Skin microbiome influences common sexually transmitted disease
For years, researchers have known that the human skin is home to a diverse community of microorganisms, collectively known as the skin microbiome. Now a new study has shown that individuals with a particular skin microbiome can effectively clear bacteria that cause chancroid, a sexually transmitted disease common in the developing world that has been linked to enhanced HIV transmission. The study, published in the September 15th issue of mBio, is the first prospective study to show that the skin microbiome can influence the outcomes of a bacterial infection.
"What we found from this study is that people who resolve infections start off with microbiomes that resemble each other. People who form abscesses in response to infection have different microbiomes that don't resemble each other preinfection, but during an infection, they get driven to one composition," said lead study author Stanley Spinola, MD, professor and chair, Department of Microbiology and Immunology, Indiana University School of Medicine, Indianapolis. "If the bacteria in the resolvers are actually contributing to the host defense, you could think about using bacteria as a probiotic to help prevent infection or you could use the microbiome to identify people at risk for certain infections. This, however, is speculative. You would have to test it."
Researchers have hypothesized that some resident bacteria can protect the skin from infection by outcompeting pathogens for resources or by priming the immune system's response to invaders. Until now, however, no prospective study has evaluated the influence of the skin microbiome on the susceptibility to or protection from infection.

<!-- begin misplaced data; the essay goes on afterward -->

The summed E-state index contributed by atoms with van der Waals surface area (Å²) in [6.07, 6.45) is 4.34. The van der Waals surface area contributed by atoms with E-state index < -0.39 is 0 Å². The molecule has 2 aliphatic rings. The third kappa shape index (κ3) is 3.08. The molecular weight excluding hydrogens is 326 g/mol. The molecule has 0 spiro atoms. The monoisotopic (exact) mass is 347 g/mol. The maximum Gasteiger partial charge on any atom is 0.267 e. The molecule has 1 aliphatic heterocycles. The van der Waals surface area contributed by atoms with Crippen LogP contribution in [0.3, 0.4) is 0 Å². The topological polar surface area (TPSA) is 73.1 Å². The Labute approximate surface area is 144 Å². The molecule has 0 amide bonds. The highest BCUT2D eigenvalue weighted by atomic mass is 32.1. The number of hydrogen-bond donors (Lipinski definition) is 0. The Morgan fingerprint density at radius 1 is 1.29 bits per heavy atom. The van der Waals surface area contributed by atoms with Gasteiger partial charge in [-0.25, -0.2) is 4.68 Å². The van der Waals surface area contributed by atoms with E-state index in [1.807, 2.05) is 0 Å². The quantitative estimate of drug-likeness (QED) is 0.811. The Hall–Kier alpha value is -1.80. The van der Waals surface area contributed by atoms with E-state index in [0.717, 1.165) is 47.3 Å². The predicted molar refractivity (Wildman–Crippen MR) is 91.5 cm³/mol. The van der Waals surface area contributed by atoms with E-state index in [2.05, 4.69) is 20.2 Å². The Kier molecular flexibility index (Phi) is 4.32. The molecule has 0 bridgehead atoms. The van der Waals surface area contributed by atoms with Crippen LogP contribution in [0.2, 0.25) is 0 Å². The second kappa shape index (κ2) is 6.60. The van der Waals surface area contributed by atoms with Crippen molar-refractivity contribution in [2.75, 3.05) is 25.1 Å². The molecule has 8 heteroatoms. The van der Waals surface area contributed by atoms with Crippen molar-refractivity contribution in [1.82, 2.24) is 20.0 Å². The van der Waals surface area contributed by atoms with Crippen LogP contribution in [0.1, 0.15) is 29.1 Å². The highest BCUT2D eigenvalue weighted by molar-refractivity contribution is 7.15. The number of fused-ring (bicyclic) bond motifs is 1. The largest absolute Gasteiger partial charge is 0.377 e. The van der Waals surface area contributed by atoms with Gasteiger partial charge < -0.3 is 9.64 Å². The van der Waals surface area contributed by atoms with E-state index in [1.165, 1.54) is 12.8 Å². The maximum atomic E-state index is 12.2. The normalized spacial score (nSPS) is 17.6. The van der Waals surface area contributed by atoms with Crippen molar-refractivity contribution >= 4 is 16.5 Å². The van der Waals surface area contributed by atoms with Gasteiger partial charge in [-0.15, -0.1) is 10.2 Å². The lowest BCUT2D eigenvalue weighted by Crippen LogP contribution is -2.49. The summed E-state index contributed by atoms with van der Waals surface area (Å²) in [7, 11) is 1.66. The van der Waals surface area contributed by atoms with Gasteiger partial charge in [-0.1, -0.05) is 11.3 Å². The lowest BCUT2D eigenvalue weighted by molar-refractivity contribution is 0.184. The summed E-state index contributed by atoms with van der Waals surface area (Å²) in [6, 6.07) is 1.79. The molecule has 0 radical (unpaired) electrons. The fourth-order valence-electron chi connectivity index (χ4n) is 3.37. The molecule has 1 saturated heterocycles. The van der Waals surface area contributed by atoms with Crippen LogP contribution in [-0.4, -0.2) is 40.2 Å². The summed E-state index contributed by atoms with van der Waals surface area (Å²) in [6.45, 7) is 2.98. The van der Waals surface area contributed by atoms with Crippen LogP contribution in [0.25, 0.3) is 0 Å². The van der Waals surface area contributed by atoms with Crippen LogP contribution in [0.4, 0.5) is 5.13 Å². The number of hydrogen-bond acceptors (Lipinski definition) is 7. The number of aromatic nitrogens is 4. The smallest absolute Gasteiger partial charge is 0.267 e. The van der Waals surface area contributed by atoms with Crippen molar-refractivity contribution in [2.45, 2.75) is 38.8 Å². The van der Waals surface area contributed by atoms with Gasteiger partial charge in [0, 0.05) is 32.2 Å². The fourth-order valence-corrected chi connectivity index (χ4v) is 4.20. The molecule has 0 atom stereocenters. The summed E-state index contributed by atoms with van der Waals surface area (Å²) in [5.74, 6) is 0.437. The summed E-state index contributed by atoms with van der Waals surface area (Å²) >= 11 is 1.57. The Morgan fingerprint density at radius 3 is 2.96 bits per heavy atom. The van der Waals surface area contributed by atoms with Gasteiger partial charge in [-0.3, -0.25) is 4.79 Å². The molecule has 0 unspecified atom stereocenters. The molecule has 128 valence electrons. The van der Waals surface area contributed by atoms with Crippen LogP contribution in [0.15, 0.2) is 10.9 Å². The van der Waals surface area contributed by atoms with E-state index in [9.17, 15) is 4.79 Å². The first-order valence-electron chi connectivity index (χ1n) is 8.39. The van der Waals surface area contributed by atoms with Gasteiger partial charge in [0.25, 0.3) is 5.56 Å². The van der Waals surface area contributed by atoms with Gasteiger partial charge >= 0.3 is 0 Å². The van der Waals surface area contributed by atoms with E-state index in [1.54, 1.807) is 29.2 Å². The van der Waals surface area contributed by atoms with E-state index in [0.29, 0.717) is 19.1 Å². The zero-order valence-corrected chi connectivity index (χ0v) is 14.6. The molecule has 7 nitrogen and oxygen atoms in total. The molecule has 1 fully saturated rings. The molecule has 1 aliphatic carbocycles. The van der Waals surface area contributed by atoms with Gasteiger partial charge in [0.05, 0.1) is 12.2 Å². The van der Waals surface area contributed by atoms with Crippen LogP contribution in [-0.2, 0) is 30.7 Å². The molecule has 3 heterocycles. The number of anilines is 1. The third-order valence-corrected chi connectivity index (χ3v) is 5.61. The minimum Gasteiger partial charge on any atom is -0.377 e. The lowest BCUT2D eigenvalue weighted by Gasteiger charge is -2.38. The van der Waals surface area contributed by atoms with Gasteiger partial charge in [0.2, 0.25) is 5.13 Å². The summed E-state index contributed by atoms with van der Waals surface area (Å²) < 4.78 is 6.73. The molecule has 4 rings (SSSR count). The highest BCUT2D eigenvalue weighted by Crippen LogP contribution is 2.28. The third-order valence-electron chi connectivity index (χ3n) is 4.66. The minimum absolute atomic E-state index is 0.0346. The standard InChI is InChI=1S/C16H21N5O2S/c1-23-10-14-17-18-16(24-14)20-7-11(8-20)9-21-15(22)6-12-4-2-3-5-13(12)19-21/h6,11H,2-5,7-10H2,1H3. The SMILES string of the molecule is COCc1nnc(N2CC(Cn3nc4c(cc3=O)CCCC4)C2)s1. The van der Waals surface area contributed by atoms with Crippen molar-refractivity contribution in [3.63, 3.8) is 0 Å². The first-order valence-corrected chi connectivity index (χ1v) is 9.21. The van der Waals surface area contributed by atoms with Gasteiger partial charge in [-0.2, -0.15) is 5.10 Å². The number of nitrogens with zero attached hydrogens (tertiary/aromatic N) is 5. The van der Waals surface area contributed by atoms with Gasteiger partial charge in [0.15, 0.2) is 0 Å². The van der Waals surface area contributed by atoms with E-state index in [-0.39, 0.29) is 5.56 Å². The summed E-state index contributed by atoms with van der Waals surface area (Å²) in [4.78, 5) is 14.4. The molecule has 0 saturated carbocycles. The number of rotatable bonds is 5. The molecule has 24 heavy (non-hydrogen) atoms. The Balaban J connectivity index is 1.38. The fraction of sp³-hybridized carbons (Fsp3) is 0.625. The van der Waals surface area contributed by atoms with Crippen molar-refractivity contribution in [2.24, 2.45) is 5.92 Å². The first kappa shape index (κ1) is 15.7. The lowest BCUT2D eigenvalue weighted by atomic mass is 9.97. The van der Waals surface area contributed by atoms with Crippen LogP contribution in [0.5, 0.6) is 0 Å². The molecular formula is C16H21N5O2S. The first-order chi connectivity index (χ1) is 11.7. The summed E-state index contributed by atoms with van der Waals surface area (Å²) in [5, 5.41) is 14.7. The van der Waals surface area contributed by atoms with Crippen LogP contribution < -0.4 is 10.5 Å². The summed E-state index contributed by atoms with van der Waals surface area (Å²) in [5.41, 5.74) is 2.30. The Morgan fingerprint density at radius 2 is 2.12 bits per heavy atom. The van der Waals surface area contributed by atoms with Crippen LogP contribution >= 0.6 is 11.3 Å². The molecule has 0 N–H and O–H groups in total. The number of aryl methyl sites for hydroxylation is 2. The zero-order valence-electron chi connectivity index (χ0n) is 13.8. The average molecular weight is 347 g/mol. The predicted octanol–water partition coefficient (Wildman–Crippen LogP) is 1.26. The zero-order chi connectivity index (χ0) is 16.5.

In the new study, researchers evaluated the skin microbiome of eight individuals before, during, and after inoculation with Haemophilus ducreyi on the arm. In addition to chancroid, this bacteria has emerged as a major cause of skin ulcers in children in equatorial Africa and the South Pacific, so infection of the arm is relevant to its biology. Infected individuals can either clear the infection or develop pustules that eventually form abscesses. The investigators compared the skin microbiome in patients who resolved their H. ducreyi infection to those who didn't. The researchers discovered that preinfection skin microbiomes of pustule formers and resolvers have distinct community structures that change in response to the progression of H. ducreyi infection.
"The number one question is whether the microbiome that is present in patients who resolve the infection is merely a signature of an innate immune system that is good at clearing the skin of infections or are there specific bacteria in that composition that are helping the immune system clear the pathogen," said Dr. Spinola. Ongoing research hopes to elucidate an answer to this question.
Investigators from Loyola University in Chicago and Indiana University, Indianapolis were also involved in the research.